Future directions

Unexplained clinical heterogeneity

Thus, several CNVs appear to cause a series of clinically heterogeneous brain disorders, including mental retardation, autism, and schizophrenia. Penetrance of these CNVs may vary and in some cases the abnormalities are inherited from seemingly unaffected carriers. Such inherited CNVs are better seen as risk factors than as a causative factor per se. For instance, penetrance of the 16p11.2 duplication in schizophrenia is estimated to be 30-50%. In other words, carriers of this microduplication have an 8- to 24-fold increased risk of becoming affected [33], in range with that of other genomic aberrations taking away one copy of 1q21.1, 15q13 bp4-bp5, or NRXN1 [8,9,34]. While this overview focuses on mental retardation, autism, and schizophrenia, it has to be mentioned that many of the CNVs discussed above have also been associated with a broad range of additional phenotypes, most notably attention deficit hyperactivity disorder, epilepsy, and different psychiatric disorders, including bipolar and major depressive disorder. Interestingly, both the 16p11.2 microdeletion and the 1q21.1 microduplication are associated with a combination of autism and relative macrocephaly. An increased head circumference in infancy has been reported in patients with autism [35], suggesting a possible relationship between neurodevelopmental disorders and brain volume.

Interpretation of the clinical heterogeneity requires a greater understanding of how the CNVs lead to disease. For the most part, the disease resulting from a CNV is presumably due to an underexpression or overexpression of the genes in the deleted or duplicated region, respectively. In addition, it is possible that the deletion unmasks a recessive mutation on the other allele. However, imprinting, gene interruption, gene fusion, position, and transvection effects may also play a role in determining clinical heterogeneity and disease penetrance. In addition, it is possible that environmental variation of any kind influences the phenotype, but additional genetic factors could also play a role. The human genome is highly variant in both CNV content and single-nucleotide polymorphisms. Otherwise neutral genetic differences between individuals, in combination with the abovementioned CNVs, might determine whether the patient presents with mental retardation, autism, or schizophrenia. The only known example of such modifying genetic alterations at present is a recurrent 16p12.1 microdeletion that modifies neurobehavioral phenotypes [36]. The presence of this microdeletion in addition to a second pathogenic CNV manifests clinically as mental retardation. Perhaps the analysis of new cohorts with an even larger number of samples might help us to identify additional modifiers unknown as of yet. Alternatively, studying the CNV in animal models with a much more controllable genetic background seems attractive [37]. Thus, although some of the genetic origins of neurodevelopmental disorders are now beginning to be understood, many discoveries need to be made before we will begin to understand the common pathways leading to each of these disorders.

Acknowledgments

The author thanks Denise Kerstens for help with the figures.

Abbreviations

bp
breakpoint
CNTNAP2
contactin-associated protein-like 2
CNV
copy number variation
LCR
low copy repeat
NRXN1
neurexin 1

Notes

The electronic version of this article is the complete one and can be found at: http://f1000.com/reports/b/2/11

Notes

Competing interests

The author declares that he has no competing interests.

References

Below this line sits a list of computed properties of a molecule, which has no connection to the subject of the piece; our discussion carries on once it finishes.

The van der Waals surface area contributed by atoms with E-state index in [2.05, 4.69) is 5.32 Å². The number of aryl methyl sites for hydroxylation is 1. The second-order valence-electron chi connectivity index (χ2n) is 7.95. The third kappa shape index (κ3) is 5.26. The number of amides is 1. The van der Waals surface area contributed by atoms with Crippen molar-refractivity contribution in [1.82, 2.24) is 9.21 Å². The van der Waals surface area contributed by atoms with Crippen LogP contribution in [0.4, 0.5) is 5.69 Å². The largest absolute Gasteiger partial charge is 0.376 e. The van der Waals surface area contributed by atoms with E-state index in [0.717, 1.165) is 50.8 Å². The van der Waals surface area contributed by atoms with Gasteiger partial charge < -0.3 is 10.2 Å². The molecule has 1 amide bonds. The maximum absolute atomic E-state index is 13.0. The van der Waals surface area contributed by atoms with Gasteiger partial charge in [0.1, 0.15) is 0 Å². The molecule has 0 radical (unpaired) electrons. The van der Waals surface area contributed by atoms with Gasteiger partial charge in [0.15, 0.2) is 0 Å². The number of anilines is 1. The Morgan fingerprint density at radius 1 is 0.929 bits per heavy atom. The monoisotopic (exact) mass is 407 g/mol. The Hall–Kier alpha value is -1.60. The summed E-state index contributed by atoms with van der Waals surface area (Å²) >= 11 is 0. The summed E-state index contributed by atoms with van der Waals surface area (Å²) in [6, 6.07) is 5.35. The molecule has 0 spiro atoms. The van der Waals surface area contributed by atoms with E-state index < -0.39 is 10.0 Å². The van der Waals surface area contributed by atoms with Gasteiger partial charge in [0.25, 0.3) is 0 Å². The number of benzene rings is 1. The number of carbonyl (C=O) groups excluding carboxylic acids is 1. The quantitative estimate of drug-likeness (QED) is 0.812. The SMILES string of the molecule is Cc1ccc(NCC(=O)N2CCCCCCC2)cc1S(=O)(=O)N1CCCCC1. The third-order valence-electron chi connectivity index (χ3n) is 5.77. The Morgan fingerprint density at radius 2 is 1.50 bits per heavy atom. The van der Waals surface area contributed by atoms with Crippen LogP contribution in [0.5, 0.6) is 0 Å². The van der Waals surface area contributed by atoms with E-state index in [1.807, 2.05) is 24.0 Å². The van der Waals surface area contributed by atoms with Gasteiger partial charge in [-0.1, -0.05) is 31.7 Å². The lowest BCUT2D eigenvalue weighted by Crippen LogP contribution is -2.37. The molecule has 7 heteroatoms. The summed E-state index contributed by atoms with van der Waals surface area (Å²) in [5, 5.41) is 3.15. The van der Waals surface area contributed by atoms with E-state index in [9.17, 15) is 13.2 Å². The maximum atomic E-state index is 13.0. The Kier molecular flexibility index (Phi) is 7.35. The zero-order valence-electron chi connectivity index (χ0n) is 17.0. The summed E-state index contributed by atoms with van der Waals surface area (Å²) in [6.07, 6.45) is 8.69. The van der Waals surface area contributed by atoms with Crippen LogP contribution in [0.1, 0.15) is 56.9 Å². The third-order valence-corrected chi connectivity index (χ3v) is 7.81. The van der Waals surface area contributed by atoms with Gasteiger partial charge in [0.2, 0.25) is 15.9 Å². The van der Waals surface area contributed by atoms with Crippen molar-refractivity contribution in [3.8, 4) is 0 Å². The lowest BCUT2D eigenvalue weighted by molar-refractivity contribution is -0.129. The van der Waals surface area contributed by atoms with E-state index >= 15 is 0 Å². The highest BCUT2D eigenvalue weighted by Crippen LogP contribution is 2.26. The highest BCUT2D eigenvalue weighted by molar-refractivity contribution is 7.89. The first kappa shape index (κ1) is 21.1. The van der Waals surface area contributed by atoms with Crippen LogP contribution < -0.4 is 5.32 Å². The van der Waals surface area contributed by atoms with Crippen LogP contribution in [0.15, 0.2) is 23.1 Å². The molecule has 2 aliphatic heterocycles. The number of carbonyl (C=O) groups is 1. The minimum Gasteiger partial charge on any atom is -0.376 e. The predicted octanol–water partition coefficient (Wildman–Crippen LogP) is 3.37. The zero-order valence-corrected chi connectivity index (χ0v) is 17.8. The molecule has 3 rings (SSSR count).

1. Zhang F, Gu W, Hurles ME, Lupski JR. Copy number variation in human health, disease, and evolution. Annu Rev Genomics Hum Genet. 2009;10:451–81. doi: 10.1146/annurev.genom.9.081307.164217. [PubMed] [Cross Ref]
2. Sebat J, Lakshmi B, Troge J, Alexander J, Young J, Lundin P, Månér S, Massa H, Walker M, Chi M, Navin N, Lucito R, Healy J, Hicks J, Ye K, Reiner A, Gilliam TC, Trask B, Patterson N, Zetterberg A, Wigler M. Large-scale copy number polymorphism in the human genome. Science. 2004;305:525–8. doi: 10.1126/science.1098918. [PubMed] [Cross Ref] f1000 Factor 8.5 Exceptional
Evaluated by Andrew Wilkie 16 Aug 2004, Michael O'Donovan 22 Sep 2004, Stephen Scherer 23 Sep 2004, Andrey Rzhetsky 24 Sep 2004, Niklas Dahl 04 Oct 2004, Andrew Belmont 14 Oct 2004
3. Iafrate AJ, Feuk L, Rivera MN, Listewnik ML, Donahoe PK, Qi Y, Scherer SW, Lee C. Detection of large-scale variation in the human genome. Nat Genet. 2004;36:949–51. doi: 10.1038/ng1416. [PubMed] [Cross Ref] f1000 Factor 6.7 Must Read
Evaluated by Vivian Cheung 27 Aug 2004, Molly Przeworski 21 Sep 2004, Niklas Dahl 04 Oct 2004, Magnus Nordborg 14 Oct 2004
4. Koolen DA, Pfundt R, de Leeuw N, Hehir-Kwa JY, Nillesen WM, Neefs I, Scheltinga I, Sistermans E, Smeets D, Brunner HG, van Kessel AG, Veltman JA, de Vries BBA. Genomic microarrays in mental retardation: a practical workflow for diagnostic applications. Hum Mutat. 2009;30:283–92. doi: 10.1002/humu.20883. [PubMed] [Cross Ref]
5. Koolen DA, Vissers LELM, Pfundt R, de Leeuw N, Knight SJL, Regan R, Kooy RF, Reyniers E, Romano C, Fichera M, Schinzel A, Baumer A, Anderlid B-M, Schoumans J, Knoers NV, Geurts van Kessel A, Sistermans EA, Veltman J, Brunner HG, de Vries BBA. A new chromosome 17q21.31 microdeletion syndrome associated with a common inversion polymorphism. Nat Genet. 2006;38:999–1001. doi: 10.1038/ng1853. [PubMed] [Cross Ref] f1000 Factor 6.0 Must Read
Evaluated by Sue Malcolm 25 Sep 2006
6. Mefford HC, Sharp AJ, Baker C, Itsara A, Jiang Z, Buysse K, Huang S, Maloney VK, Crolla JA, Baralle D, Collins A, Mercer C, Norga K, de Ravel T, Devriendt K, Bongers EM, de Leeuw N, Reardon W, Gimelli S, Bena F, Hennekam RC, Male A, Gaunt L, Clayton-Smith J, Simonic I, Park SM, Mehta SG, Nik-Zainal S, Woods CG, Firth HV, et al. Recurrent rearrangements of chromosome 1q21.1 and variable pediatric phenotypes. N Engl J Med. 2008;359:1685–99. doi: 10.1056/NEJMoa0805384. [PMC free article] [PubMed] [Cross Ref]